Dozens of Europe flights cancelled by ash cloud

9th May 2010, Comments 0 comments

Dozens of flights in France, Italy and Portugal were cancelled Sunday as airspace was closed because of an ash cloud drifting over from a volcano in Iceland that caused major air travel chaos last month.

French authorities said nearly 70 flights were cancelled at Nice, Lyon, Bordeaux and Paris airports, most of them headed to Italy and Portugal where airspace was closed because of the risks of the ash.

However French airspace remained open, authorities said.

Nice is the nearest international airport to Cannes which is expecting hundreds of visitors for its flagship international film festival to start in three days' time.

In Portugal, all flights to the northern city of Porto were suspended until 1200 GMT Sunday, airport officials there said, after authorities had cancelled dozens of flights on Saturday.

"All flights have been cancelled until 1:00 pm (12H00 GMT) because of the closure of airspace above the region," an official at the city's Sa Carneiro international airport said.

"The airport is open but air traffic control operations are no longer possible because of the cloud," the official told AFP.

Some flights to and from the capital Lisbon were also affected, officials said, as the weather service announced the ash cloud could reach the city by Sunday evening.

Italian authorities said separately they closed airspace in the north of the country between 0600 GMT and 1200 GMT for the same reason.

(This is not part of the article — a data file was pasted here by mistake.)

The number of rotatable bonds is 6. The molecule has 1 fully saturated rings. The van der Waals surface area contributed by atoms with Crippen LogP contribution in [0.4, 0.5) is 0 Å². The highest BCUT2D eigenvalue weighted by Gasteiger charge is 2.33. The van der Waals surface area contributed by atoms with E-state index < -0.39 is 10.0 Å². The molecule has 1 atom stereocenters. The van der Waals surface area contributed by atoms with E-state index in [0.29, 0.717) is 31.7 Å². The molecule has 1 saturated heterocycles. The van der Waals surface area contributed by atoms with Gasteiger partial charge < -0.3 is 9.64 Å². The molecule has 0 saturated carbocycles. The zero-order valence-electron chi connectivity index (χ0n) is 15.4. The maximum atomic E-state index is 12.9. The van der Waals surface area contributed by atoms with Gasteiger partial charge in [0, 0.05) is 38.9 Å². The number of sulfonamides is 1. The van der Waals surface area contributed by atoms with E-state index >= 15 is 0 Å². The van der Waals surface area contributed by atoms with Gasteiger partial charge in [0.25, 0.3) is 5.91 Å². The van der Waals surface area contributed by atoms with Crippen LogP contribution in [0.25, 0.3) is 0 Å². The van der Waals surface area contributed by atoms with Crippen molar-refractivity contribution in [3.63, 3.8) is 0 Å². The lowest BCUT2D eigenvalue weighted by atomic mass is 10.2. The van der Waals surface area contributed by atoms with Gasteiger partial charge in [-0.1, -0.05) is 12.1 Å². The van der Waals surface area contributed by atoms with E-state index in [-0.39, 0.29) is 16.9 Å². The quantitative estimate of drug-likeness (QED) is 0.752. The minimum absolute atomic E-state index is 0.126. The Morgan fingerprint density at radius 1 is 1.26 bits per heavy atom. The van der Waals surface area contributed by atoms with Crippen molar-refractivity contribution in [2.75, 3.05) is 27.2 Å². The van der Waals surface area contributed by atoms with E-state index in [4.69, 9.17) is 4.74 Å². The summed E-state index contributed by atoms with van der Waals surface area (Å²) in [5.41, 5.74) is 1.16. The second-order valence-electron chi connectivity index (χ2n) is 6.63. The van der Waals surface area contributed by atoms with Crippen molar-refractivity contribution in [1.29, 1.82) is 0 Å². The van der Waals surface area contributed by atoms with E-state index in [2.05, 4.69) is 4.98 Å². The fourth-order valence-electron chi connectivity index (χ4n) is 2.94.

The civil aviation authority said in a statement that the closure affected Milan airports but those in Venice and Trieste, also in the north, were spared.

Four airports in northern Spain were closed Sunday until at least 1400 GMT because of the ash cloud, the airport control authority said.

More than 900 flights were cancelled in northern Spain on Saturday with the major hub of Barcelona among the airports that were closed.

The Eyjafjoell volcano began erupting on April 14 and caused travel chaos worldwide with airspaces closed over several European nations for a week because of fears the ash would damage aircraft engines with fatal results.

It was the biggest aerial shutdown in Europe since World War II, with more than 100,000 flights cancelled and eight million passengers affected. The airline industry said it lost some 2.5 billion euros.

The volcano began fresh and intensive ash eruptions overnight Thursday and caused Ireland and the Faroe Islands to shut their airspace for a time.

The ash caused the cancellation of hundreds of flights on Saturday as air traffic was disrupted in Spain, France and Portugal, while many transatlantic services were delayed as they skirted the plume of debris from the volcano.

© 2010 AFP

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